Secularism and Communalism
Socialization is predominately an unconscious process by which a newborn child learns the values, beliefs, rules and regulations of society or internalizes the culture in which it is born. Socialization, in fact, includes learning of three important processes: (1) cognitive; (2) affective, and (3) evaluative.
In other words, socialization includes the knowledge of how things are caused and the establishment of emotional links with the rest of the members of the society. Socialization, therefore, equips an individual in such a way that he can perform his duties in his society.
The agents of socialization vary from society to society. However, in most of the cases, it is the family which is a major socializing agent, that is, the nearest kinsmen are the first and the most important agents of socialization. The other groups which are socializing units in a society vary according to the complexity. Thus, in modern complex society, the important socializing agents are educational institutions, while in primitive societies, clans and lineages play a more important role. Socialization is a slow process.
There is no fixed time regarding the beginning and the end of this process.
However, some sociologists formulated different stages of socialization.
These are (1) oral stage, (2) anal stage (3) oedipal stage, and (4) adolescence. In all these stages, especially in the first three, the main socializing agent is the family. The first stage is that of a new-born child when he is not involved in the family as a whole but only with his mother. He does not recognize anyone except his mother. The time at which the second stage begins is generally after first year and ends when the infant is around three. At this stage, the child separates the role of his mother and his own. Also during this time force is used on the child, that is, he is made to learn a few basic things. The third stage extends from about fourth year to 12th to 13th year, that is, till puberty. During this time, the child becomes a member of the family as a whole and identifies himself with the social role ascribed to him. The fourth stage begins at puberty when a child wants freedom from parental control. He has to choose a job and a partner for himself. He also learns about incest taboo.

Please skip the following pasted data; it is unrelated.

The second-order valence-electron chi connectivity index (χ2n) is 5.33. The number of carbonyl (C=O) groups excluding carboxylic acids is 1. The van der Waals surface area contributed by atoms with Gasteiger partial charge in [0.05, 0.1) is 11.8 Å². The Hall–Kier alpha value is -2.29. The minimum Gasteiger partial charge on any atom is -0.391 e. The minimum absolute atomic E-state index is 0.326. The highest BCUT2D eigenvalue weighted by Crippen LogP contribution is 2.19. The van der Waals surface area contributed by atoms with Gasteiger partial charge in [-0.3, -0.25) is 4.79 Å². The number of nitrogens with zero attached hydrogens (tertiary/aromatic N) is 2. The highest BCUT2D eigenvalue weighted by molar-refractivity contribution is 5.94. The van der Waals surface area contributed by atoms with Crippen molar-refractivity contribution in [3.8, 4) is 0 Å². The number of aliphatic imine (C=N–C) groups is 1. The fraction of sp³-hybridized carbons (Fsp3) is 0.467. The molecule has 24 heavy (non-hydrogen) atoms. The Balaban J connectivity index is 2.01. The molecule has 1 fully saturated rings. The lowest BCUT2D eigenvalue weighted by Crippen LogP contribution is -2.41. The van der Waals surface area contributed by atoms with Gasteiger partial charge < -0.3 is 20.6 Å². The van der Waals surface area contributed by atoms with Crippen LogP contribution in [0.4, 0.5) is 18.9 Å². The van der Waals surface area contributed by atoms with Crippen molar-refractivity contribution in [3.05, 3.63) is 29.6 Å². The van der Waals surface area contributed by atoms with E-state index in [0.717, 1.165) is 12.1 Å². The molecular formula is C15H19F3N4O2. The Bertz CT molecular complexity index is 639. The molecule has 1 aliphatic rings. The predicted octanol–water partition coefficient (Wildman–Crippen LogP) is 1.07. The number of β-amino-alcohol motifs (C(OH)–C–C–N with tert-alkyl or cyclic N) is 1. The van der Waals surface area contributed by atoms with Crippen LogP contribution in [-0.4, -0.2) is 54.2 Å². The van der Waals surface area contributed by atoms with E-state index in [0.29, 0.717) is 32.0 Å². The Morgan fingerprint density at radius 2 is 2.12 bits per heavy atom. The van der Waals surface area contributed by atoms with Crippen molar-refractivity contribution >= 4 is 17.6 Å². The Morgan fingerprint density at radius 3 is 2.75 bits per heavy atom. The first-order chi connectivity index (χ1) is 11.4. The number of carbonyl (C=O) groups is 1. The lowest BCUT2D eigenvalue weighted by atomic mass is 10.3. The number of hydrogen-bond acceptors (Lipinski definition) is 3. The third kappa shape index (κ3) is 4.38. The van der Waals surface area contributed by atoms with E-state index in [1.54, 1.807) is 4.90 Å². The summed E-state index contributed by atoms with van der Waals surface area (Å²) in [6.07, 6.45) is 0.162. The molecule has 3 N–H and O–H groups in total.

Norms & Values
The term ‘value’ has a meaning in sociology that is both similar to and yet distinct from the meaning assigned to it in everyday speech. In sociological usage, values are group conceptions of the relative desirability of things. Sometimes ‘value’ means ‘price’. But the sociological concept of value is far broader than here neither of the objects being compared can be assigned a price.